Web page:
Practical Applications
Scenario 1 – Oral clinical presentation in paediatric emergency unit Two weeks patient named Ashley brought in the clinic by her mother with 38.33 body temperature, mild nasal congestion, fuzziness, mild cough, and the patient is mildly tachycardic. Diagnostic assessment identified the risk of a serious bacterial infection, for that reason a 48h admission to the paediatric floor is recommended due to the patient’s age. Complementary are recommended with antibiotics treatment. The presentation is performed in an emergency unit by a resident to the medical team.
Soft-skills in the video: the oral clinical presentation improves the coordination of patient care, efficiency, teaching and learning processes, and shows reliability, organization, clinical reasoning and making decision processes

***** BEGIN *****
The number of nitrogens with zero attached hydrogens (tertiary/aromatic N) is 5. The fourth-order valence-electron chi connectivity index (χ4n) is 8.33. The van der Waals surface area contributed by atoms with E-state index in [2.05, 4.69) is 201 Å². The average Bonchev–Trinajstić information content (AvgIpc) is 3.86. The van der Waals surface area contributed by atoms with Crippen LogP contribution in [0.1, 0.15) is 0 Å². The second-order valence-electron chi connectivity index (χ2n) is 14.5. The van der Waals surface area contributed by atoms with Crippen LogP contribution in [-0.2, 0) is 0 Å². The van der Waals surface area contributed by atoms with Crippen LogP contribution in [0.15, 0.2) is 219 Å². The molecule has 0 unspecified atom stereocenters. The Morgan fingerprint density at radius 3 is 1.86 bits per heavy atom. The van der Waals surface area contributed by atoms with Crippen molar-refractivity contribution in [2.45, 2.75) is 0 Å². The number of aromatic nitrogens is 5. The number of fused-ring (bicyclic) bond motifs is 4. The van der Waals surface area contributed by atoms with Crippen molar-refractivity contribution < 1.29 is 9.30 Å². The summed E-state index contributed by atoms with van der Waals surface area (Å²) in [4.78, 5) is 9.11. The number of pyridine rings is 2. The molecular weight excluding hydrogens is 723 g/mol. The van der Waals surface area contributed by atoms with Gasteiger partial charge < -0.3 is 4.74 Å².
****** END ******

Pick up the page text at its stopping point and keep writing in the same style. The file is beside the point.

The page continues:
The video is in English and subtitle in English are available
Scenario 2 – Family-centred presentation in paediatric ward The scenario represents the same clinical case explored in the scenario 1 but in a different context, a family centred round in paediatric ward. Clinical circumstances are depicted to the medical staff involving family, the interesting aspect of this scenario is the consistent enrichment of communication process due to the interaction among medical team, patient’s family and resident. The presentation is at the same time a transfer of clinical knowledge among health care professional and a process of building the patient history through the involvement of the family knowledge.
Soft-skills in the video: communication with family is an enriching tool to improve the quality of medical history and family information. This oral presentation contributes to perform a patient-centred care approach and enrich the educational process to integrate history with medical examination.
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This project has been funded with support from the European Commission. This web site reflects the views only of the author, and the Commission cannot be held responsible for any use which may be made of the information contained therein.